Turpan was once an important base of the Silk Road. Today there is a strong agricultural industry focused on grapevines, the main export item from the region. Located in a hollow in eastern Xinjiang, Turfan Village is one of the few places on earth that is below sea level. Turpan is a long, narrow stretch of land bounded by mountains to the north and south and lies at a negative elevation of over 500 feet. The area offers attractive terrain, vegetation, and wildlife due to the varying elevation from the valley floor to the summit. Permanent snow covers the peaks and reveals lush green landscapes deep in the valleys. An oasis nestled in the desert, Turpan offers a welcome respite from the dry heat and miles of sandy beaches.

An architectural review of location: Turpan - Sheet1
turpan-view-of-the-oasis_©Donald hanlon

Despite the extreme heat and harsh dry climate, Turpan flourished through trade and agriculture thanks to radical hydrological innovations brought from Persia centuries ago. This is the Karaze system, an underground aqueduct that pumps water from the foothills of the Tianshan Mountains to an oasis in the north. A kareze is a tunnel dug beneath the surface of the desert, carefully constructed to maintain a constant, shallow slope to prevent erosion. Turpan thus enjoys clean and cold water for domestic and agricultural purposes throughout the year. A map of Turpan made by a Japanese spy in 1943 shows Kalez as a dotted line.

An architectural review of location: Turpan - Sheet2
kareze-close-up-view_©AGS library

The brutalist concrete architecture of downtown Turpan can be found anywhere in China, but in certain neighborhoods the old town still stands, if only barely, on a side street lined with ancient poplar trees. The gates of the houses are painted with Persian flowers or hand-carved with abstract geometric patterns. This is the Central Asian architecture of the Uyghur Muslim minority.

History of Turpan

It is located in the Turpan Basin and is surrounded by irrigated fields. Turpan was contested and controlled for 1,500 years by successive waves of nomads, Chinese, Tibetans, Uighurs, and Mongols. After about 400 years, it began to decline, and after about 100 years, it was raped for its treasures – frescoes, sculptures, and 2000-year-old relics.

 Turpan used to be an important strategic point on the Silk Road. Already two thousand years ago, a city called Jiaohe was built kilometers from today’s Turpan city. Jiaohe was then the capital of the outer kingdom of Chshi. During the first century, Jiaohe came under the rule of the Han Dynasty (206 BC to 220 AD). During the sixth century, Turpan was under the rule of the Gaochang Kingdom. During the reign of Emperor Tai Zong (626-649), the Gaochang Kingdom was conquered by the Tang Dynasty (618-906), and Turpan once again became a border city of China, serving as a stopover for merchants, monks, and other travelers. on their way west.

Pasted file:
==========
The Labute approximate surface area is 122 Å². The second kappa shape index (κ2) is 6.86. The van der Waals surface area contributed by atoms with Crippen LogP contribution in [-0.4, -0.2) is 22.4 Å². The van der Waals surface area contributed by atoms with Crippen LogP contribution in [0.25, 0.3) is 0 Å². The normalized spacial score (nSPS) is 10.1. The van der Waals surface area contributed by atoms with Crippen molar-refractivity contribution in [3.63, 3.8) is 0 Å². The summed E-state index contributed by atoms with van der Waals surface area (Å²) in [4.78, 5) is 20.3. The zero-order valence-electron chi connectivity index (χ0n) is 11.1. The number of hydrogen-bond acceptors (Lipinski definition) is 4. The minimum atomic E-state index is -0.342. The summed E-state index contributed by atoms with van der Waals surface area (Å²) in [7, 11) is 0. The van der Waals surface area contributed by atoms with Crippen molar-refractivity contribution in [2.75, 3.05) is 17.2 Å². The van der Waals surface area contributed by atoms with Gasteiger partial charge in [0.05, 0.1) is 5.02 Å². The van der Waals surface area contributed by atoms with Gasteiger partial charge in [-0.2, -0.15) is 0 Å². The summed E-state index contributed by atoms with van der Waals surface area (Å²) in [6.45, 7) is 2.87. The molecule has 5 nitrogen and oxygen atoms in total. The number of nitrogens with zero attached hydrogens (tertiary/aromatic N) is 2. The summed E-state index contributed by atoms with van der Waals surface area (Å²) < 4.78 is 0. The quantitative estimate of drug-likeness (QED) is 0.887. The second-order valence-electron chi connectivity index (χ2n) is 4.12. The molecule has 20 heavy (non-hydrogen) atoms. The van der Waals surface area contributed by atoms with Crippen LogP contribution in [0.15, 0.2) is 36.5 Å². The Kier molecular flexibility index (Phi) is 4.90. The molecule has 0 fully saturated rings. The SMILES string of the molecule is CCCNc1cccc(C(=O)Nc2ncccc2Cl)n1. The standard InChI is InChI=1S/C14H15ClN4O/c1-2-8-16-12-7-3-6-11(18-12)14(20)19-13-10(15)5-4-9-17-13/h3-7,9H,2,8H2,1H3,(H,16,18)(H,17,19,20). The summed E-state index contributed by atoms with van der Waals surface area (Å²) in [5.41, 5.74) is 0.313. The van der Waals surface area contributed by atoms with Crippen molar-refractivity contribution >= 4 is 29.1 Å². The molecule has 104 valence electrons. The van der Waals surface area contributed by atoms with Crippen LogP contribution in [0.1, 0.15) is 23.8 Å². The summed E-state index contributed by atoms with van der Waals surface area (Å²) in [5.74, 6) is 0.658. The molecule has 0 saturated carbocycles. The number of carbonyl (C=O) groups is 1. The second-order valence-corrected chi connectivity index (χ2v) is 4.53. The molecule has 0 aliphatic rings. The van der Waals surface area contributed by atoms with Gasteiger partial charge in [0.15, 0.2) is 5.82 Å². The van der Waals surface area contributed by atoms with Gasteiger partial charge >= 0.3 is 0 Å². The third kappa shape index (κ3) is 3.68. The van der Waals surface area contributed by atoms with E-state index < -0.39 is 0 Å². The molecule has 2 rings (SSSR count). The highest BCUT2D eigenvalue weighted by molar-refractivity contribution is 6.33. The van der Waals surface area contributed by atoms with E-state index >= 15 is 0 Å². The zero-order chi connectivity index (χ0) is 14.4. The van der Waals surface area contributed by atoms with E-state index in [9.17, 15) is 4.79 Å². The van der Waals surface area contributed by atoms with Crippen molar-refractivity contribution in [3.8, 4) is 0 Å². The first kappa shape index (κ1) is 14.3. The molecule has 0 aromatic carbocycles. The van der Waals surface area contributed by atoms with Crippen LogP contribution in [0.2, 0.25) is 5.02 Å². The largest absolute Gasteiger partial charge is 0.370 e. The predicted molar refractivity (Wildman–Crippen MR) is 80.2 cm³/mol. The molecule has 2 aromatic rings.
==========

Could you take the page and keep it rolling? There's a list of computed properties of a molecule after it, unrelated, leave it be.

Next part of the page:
The Uyghurs emerged as a regional power around AD 750 in what is now Mongolia. Turpan has been an Uyghur city since the ninth century when Uyghurs immigrated to the area and established the Qocho Kingdom.

An architectural review of location: Turpan - Sheet3
turpan-karez-cross section_©Donald hanlon

The Kareze flows into the city’s system of canals that form the boundaries between streets and apartments. Tall and straight poplar trees line the canal. It performs several important functions. It provides deep shade for houses and streets. They create a windbreak to control dust. Wood for construction and heating is readily available. It also creates a microclimate on the street by evaporating moisture from the leaves into the air, creating a natural air conditioner that can reduce the temperature of the street and adjacent houses by up to 20 degrees Fahrenheit. The water circulates entirely through the city by gravity before entering its second canal system for agricultural irrigation. All of these are truly sustainable methods that are done without the use of mechanical devices or artificial energy sources.

An architectural review of location: Turpan - Sheet4
canal in turpan_©Donald Hanlon